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Free Trade Agreements

New Zealand’s commitment to free trade shows through its extensive network of Free Trade Agreements (FTAs) with countries globally. These agreements open doors to businesses looking to expand their markets and thrive in the global marketplace.

Under these FTAs, New Zealand businesses can enjoy advantages such as tariff concessions, preferential access to specific sectors, and faster market entry. Additionally, FTAs foster a more predictable and stable trading environment, providing a solid foundation for business growth and investment.

Our team of international trade experts can guide you through the complexities of FTAs. We’ll help you navigate the intricate ‘noodle bowl’ of rules and regulations, ensuring your shipment meets all compliance requirements.

With our personalised support, we can assist you to expand your business’s global reach and access the rewards of international trade.

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NZ UK Trade Agreement


NZ-UK FTA is set to enter into force on 31 May 2023. Signed in late 2021, it is one of the most comprehensive and advanced free trade agreements New Zealand has entered, reflecting the special relationship between New Zealand and the United Kingdom.

It is projected to add up to $1 billion to New Zealand’s annual GDP by boosting New Zealand exports to the UK market by over 50 percent, and saving exporters $37 million per year in tariff elimination.

For more information, including the Rules of Origin and the full agreement, click on the link below.


AANZFTA is an agreement between ASEAN member states; Brunei Darussalam, Cambodia, Indonesia, Laos, Malaysia, Myanmar, Singapore, Thailand, Viet Nam and the Philippines; and New Zealand and Australia.

Since AANZFTA was implemented in 2010, two-way trade between New Zealand and ASEAN has grown by almost 30% – an increase of more than $6 billion.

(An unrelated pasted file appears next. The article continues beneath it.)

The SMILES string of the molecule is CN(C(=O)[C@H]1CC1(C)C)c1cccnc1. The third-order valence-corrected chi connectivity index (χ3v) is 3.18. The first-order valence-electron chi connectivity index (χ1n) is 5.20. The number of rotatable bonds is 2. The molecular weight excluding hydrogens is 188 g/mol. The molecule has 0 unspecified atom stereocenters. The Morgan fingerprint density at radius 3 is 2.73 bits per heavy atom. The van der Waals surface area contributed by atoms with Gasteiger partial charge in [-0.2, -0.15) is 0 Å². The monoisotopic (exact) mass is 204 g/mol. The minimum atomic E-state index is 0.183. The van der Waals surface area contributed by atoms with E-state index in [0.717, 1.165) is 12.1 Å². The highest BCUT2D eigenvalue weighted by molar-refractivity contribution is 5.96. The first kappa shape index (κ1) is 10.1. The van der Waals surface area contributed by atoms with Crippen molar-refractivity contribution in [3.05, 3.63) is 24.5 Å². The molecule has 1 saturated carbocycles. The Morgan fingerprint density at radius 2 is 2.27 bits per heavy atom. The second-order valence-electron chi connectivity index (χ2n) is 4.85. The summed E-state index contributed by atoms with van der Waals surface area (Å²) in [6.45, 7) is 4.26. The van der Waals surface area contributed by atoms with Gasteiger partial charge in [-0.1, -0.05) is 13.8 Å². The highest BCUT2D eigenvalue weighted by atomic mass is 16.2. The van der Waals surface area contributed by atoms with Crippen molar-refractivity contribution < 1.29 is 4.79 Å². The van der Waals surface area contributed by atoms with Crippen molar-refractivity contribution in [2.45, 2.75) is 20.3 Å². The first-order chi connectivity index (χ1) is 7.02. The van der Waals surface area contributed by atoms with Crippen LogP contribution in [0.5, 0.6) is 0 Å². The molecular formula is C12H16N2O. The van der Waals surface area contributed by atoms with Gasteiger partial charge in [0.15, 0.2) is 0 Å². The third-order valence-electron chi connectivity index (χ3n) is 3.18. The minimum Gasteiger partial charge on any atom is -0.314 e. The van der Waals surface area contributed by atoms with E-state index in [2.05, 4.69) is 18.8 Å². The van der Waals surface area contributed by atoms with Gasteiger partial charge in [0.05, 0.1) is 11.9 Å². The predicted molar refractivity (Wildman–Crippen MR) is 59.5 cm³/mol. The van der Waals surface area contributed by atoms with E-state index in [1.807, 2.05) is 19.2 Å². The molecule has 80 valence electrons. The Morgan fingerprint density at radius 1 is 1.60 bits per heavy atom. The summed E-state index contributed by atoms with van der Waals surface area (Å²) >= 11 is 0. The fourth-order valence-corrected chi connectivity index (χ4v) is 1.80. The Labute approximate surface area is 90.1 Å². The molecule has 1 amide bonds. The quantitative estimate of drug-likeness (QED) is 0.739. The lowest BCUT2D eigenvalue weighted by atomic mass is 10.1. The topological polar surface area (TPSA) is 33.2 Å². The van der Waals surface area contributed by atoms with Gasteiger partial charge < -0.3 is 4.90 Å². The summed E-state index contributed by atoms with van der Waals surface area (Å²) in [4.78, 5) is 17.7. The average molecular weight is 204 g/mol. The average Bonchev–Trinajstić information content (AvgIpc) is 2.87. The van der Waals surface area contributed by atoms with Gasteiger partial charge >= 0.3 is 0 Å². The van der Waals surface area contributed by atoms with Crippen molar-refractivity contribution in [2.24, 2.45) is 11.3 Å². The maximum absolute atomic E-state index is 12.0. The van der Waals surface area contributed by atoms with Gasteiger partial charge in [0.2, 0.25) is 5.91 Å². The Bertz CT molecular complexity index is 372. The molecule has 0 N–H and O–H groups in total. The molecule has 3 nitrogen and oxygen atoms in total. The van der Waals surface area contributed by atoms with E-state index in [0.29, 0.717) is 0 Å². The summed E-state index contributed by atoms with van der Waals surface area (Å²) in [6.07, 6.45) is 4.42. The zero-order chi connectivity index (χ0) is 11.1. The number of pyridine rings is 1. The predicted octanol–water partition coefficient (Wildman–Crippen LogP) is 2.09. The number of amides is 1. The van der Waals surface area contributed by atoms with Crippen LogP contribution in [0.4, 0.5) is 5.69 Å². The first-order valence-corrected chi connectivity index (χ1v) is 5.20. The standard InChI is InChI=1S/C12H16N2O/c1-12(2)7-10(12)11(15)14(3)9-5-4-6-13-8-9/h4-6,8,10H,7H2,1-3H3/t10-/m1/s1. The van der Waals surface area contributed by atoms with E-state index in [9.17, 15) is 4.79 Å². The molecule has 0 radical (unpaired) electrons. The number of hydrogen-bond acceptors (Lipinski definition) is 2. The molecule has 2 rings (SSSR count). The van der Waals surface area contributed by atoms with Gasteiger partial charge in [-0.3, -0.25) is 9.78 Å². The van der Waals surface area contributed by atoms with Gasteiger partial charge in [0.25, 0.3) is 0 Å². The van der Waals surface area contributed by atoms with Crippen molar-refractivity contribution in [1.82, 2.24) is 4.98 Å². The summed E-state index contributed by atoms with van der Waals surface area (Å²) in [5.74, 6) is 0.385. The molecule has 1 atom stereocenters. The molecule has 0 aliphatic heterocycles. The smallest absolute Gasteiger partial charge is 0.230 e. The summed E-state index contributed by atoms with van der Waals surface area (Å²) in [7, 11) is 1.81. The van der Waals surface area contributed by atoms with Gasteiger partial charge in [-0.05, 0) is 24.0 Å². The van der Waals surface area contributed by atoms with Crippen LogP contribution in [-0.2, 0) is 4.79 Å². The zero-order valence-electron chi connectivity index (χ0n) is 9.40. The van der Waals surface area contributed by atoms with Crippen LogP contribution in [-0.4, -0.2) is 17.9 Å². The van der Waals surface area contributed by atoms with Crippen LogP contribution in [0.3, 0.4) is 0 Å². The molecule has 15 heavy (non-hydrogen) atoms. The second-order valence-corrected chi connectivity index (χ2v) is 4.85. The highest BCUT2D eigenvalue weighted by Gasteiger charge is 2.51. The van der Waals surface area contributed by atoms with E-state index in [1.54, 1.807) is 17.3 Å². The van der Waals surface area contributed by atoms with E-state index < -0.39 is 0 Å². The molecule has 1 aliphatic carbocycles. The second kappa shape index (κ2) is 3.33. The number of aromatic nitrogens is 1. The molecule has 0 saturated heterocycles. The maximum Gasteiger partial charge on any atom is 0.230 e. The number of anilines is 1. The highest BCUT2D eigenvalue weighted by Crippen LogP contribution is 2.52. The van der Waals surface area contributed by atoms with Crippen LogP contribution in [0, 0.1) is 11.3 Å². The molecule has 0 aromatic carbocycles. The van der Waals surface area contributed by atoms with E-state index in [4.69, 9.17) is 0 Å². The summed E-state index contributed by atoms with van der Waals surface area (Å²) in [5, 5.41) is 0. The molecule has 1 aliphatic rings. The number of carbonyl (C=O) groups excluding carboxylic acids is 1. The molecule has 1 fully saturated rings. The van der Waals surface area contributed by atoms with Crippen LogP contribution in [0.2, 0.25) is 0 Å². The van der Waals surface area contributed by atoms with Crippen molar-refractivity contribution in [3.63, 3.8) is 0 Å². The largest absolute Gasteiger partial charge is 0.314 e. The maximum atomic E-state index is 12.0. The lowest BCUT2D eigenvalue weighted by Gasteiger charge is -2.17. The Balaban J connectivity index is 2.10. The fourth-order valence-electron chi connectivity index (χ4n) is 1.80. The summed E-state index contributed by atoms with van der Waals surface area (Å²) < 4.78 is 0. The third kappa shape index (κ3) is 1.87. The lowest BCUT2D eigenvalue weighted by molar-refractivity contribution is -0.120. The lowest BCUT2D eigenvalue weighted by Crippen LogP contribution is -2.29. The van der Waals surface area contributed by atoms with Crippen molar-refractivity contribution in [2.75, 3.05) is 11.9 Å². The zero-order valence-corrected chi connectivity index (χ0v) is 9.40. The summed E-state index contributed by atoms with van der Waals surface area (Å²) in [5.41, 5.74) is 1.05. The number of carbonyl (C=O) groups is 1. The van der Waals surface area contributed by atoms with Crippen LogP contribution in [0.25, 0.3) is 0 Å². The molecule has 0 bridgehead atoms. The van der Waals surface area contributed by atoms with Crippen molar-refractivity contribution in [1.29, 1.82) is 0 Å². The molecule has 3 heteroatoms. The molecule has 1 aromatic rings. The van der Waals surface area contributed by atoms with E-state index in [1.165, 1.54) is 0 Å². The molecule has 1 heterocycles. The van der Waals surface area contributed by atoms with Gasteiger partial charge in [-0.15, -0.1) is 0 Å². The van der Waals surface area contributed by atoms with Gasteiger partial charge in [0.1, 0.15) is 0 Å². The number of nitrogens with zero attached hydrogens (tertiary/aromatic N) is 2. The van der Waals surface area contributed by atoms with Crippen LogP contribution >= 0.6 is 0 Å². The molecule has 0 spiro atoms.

For full information about AANZFTA or to apply for AANZFTA CO for New Zealand produced goods to benefit from reduced import duties, click on the link below.

China NZ FTA

In a world-first for any developed country, New Zealand entered into a free trade agreement with China in 2008, and with it came a unique competitive advantage. New Zealand goods exports to China have quadrupled since the free trade agreement was signed and entered into force in 2008. China is now New Zealand’s largest trading partner, with two-way trade valued at over NZ$28 billion in 2018.

The recent upgrade entered into force on 7 April 2022. There are limited new advantages for trade in goods. Find out more about the NZ China FTA , including the recent upgrade, and whether your New Zealand produced exports qualify for reduced import duties, by clicking on the link below.

RCEP Origin FAQs

RCEP entered into force on 1 January 2022 with original parties:

New Zealand, Australia, Brunei Darussalam, Cambodia, China, Japan, Lao PDR, Singapore, Thailand, Viet Nam;  on 1 February 2022 for the Republic of Korea ; on 18 March 2022 for Malaysia and from 2 January 2023 for Indonesia.

For full information about RCEP and how New Zealand produced goods can benefit from reduced import duties, click on the link below.